At the World Cinema Showcase, a blackboard jungle. By BRANNVANAN GNANLINGAM.

ONE OF the key planks to those naïve enough to subscribe to either free market ideologies or socialist ideologies is that education is the key to fixing the social ills. Loosely speaking, there is the belief that social inequalities can be fixed between the walls. The top prize-winner from Cannes last year, and the first French film to win the honour for decades, Laurent Cantet’s The Class takes place in such a sealed environment – one teacher (François Bégaudeau) and a gaggle of students jostle over words, actions and mood swings while trying to learn French. Based on Bégaudeau’s own memoirs, the film shows the societal inequalities and frustrations breaking their way into this classroom, leading to, relatively speaking, devastating consequences. As far away from the usual Hollywood glamorisation of ghetto kids being saved by one inspirational teacher, The Class is a resonant and powerful film experience, a film where a whole bunch of individual notes and motifs are collected to become a symphony by the end.

François is a teacher in a poor Parisien school, where there is considerable ethnic mixing and frustration. The students are just as likely to argue with each other about Mali vs. Morocco in the upcoming African Football Cup, as they are to challenge François in class over the uselessness of the imperfect subjunctive. As the film progresses, these petty battles build up. François moves from being seen as an idealistic and challenging individual to a petty, bullying and above all clueless individual. Perhaps he’s all of these things – he’s a wonderful creation, and his behaviour in the film’s narrative climax adds considerable complexity to the character. The confrontation between François and Souleymane works wonderfully because François doesn’t get why Souleymane reacted the way he did, even in the aftermath of the event – it wasn’t to do with skanks, it was to do with a much more cruel comment François had made.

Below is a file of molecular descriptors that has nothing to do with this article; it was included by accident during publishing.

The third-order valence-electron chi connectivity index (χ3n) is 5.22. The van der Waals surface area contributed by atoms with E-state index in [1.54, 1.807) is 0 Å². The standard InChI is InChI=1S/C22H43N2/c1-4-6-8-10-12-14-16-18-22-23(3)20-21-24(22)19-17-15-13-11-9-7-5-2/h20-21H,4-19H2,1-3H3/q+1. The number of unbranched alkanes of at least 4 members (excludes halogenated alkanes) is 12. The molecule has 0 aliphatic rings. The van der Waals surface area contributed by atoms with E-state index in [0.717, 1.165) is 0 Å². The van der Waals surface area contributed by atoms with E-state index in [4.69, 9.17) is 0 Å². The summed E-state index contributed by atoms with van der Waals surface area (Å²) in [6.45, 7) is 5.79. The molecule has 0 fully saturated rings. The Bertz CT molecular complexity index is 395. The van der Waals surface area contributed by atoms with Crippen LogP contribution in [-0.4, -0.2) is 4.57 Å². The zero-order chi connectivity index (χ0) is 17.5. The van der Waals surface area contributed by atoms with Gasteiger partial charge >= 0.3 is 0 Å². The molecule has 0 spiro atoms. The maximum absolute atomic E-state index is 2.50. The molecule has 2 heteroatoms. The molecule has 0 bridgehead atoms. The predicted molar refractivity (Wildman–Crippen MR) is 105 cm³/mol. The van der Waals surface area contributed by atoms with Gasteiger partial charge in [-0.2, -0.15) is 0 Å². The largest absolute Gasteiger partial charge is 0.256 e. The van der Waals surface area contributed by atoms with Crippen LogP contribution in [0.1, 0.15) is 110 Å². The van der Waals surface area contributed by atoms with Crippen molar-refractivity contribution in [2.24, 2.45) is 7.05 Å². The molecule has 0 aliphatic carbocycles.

As a result there is considerable tension even in the everyday dialogue. The teachers’ more refined French and the students’ lackadaisical slang constantly shift the terrain. The old-school teaching methods seem to jar with the more multi-cultural France – François is asked his opinion from a history teacher which ancien régime book to teach and whether Voltaire would work, while the kids in class rail against the fact François uses traditional French names in his examples rather more inclusive names. And as the outside world inevitably seeps in – parental expectations, ingrained racism, student confusion and frustrations, self-preservation – it’s almost impossible to believe that a classroom could ever pretend to be a sealed place of learning.

Played by non-professionals, the acting vibrates with a rare sense of realism. The character arcs and behaviour feel entirely plausible, and the children’s dialogue has a convincing charge. Aesthetically the film is restrained and low-key – shuddering from quick close-up to close-up, and emphasising the cinéma-vérité feel of the film. (The film’s closest cousins are films like Abdel Kechiche’s L’Esquive and even Frederick Wiseman’s High School). It’s a talky film, perhaps even more theatrical than filmic, but the narrative’s eddies gain some emotional power. François finishes the film asking them “what did you learn?” A more apt question should have been someone asking him, “what did you learn?”